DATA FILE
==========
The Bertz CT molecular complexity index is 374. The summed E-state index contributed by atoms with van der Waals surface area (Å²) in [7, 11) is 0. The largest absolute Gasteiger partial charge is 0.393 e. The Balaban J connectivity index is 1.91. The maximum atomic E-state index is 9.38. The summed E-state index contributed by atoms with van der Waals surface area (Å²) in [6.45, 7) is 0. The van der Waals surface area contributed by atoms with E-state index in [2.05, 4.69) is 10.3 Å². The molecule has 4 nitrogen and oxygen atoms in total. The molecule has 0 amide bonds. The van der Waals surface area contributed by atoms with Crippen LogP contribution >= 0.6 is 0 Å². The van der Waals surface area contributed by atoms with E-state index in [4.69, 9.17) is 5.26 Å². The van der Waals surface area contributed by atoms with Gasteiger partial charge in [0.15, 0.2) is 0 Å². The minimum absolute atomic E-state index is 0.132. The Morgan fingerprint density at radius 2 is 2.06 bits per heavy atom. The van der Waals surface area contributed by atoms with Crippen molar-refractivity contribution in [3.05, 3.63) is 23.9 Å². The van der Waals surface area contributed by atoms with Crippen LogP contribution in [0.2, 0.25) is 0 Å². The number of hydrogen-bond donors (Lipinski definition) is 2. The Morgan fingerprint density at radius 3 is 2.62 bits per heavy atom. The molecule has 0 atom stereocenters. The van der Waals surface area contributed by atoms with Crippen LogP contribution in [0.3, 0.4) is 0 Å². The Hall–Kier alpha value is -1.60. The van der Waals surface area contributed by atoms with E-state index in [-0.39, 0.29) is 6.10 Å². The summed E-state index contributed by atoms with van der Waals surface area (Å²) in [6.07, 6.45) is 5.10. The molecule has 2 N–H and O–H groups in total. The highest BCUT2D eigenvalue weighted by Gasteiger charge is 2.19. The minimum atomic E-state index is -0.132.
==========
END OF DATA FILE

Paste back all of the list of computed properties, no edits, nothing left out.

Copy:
The Bertz CT molecular complexity index is 374. The summed E-state index contributed by atoms with van der Waals surface area (Å²) in [7, 11) is 0. The largest absolute Gasteiger partial charge is 0.393 e. The Balaban J connectivity index is 1.91. The maximum atomic E-state index is 9.38. The summed E-state index contributed by atoms with van der Waals surface area (Å²) in [6.45, 7) is 0. The van der Waals surface area contributed by atoms with E-state index in [2.05, 4.69) is 10.3 Å². The molecule has 4 nitrogen and oxygen atoms in total. The molecule has 0 amide bonds. The van der Waals surface area contributed by atoms with Crippen LogP contribution >= 0.6 is 0 Å². The van der Waals surface area contributed by atoms with E-state index in [4.69, 9.17) is 5.26 Å². The van der Waals surface area contributed by atoms with Gasteiger partial charge in [0.15, 0.2) is 0 Å². The minimum absolute atomic E-state index is 0.132. The Morgan fingerprint density at radius 2 is 2.06 bits per heavy atom. The van der Waals surface area contributed by atoms with Crippen molar-refractivity contribution in [3.05, 3.63) is 23.9 Å². The van der Waals surface area contributed by atoms with Crippen LogP contribution in [0.2, 0.25) is 0 Å². The number of hydrogen-bond donors (Lipinski definition) is 2. The Morgan fingerprint density at radius 3 is 2.62 bits per heavy atom. The molecule has 0 atom stereocenters. The van der Waals surface area contributed by atoms with Crippen LogP contribution in [0.3, 0.4) is 0 Å². The Hall–Kier alpha value is -1.60. The van der Waals surface area contributed by atoms with E-state index in [-0.39, 0.29) is 6.10 Å². The summed E-state index contributed by atoms with van der Waals surface area (Å²) in [6.07, 6.45) is 5.10. The molecule has 2 N–H and O–H groups in total. The highest BCUT2D eigenvalue weighted by Gasteiger charge is 2.19. The minimum atomic E-state index is -0.132.